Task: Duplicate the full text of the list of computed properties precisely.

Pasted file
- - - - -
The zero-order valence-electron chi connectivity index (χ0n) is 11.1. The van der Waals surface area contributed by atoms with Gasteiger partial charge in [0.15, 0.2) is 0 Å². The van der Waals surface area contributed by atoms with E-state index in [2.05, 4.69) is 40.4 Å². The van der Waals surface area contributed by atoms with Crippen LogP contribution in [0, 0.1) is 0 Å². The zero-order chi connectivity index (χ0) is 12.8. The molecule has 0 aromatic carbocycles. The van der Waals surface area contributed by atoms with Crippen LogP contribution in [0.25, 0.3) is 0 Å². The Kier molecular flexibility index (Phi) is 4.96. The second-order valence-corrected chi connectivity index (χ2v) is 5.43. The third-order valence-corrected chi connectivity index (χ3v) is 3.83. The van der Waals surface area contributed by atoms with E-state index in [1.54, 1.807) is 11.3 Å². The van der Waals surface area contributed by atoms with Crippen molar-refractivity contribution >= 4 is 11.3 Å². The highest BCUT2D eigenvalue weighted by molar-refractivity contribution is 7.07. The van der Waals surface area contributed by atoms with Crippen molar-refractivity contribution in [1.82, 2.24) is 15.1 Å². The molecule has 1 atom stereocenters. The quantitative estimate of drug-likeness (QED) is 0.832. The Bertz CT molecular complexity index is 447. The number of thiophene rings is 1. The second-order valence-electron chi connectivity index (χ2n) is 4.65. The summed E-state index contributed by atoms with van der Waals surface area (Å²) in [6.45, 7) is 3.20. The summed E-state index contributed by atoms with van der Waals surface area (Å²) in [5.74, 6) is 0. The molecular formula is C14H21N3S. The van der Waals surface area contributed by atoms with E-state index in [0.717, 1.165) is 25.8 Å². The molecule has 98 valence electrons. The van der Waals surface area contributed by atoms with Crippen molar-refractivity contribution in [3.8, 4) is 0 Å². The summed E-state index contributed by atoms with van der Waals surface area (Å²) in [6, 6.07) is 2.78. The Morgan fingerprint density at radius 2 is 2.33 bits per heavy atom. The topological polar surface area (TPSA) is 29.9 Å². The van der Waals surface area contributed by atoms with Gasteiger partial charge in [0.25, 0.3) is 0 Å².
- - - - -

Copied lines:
The zero-order valence-electron chi connectivity index (χ0n) is 11.1. The van der Waals surface area contributed by atoms with Gasteiger partial charge in [0.15, 0.2) is 0 Å². The van der Waals surface area contributed by atoms with E-state index in [2.05, 4.69) is 40.4 Å². The van der Waals surface area contributed by atoms with Crippen LogP contribution in [0, 0.1) is 0 Å². The zero-order chi connectivity index (χ0) is 12.8. The molecule has 0 aromatic carbocycles. The van der Waals surface area contributed by atoms with Crippen LogP contribution in [0.25, 0.3) is 0 Å². The Kier molecular flexibility index (Phi) is 4.96. The second-order valence-corrected chi connectivity index (χ2v) is 5.43. The third-order valence-corrected chi connectivity index (χ3v) is 3.83. The van der Waals surface area contributed by atoms with E-state index in [1.54, 1.807) is 11.3 Å². The van der Waals surface area contributed by atoms with Crippen molar-refractivity contribution >= 4 is 11.3 Å². The highest BCUT2D eigenvalue weighted by molar-refractivity contribution is 7.07. The van der Waals surface area contributed by atoms with Crippen molar-refractivity contribution in [1.82, 2.24) is 15.1 Å². The molecule has 1 atom stereocenters. The quantitative estimate of drug-likeness (QED) is 0.832. The Bertz CT molecular complexity index is 447. The number of thiophene rings is 1. The second-order valence-electron chi connectivity index (χ2n) is 4.65. The summed E-state index contributed by atoms with van der Waals surface area (Å²) in [6.45, 7) is 3.20. The summed E-state index contributed by atoms with van der Waals surface area (Å²) in [5.74, 6) is 0. The molecular formula is C14H21N3S. The van der Waals surface area contributed by atoms with E-state index in [0.717, 1.165) is 25.8 Å². The molecule has 98 valence electrons. The van der Waals surface area contributed by atoms with Crippen molar-refractivity contribution in [3.8, 4) is 0 Å². The summed E-state index contributed by atoms with van der Waals surface area (Å²) in [6, 6.07) is 2.78. The Morgan fingerprint density at radius 2 is 2.33 bits per heavy atom. The topological polar surface area (TPSA) is 29.9 Å². The van der Waals surface area contributed by atoms with Gasteiger partial charge in [0.25, 0.3) is 0 Å².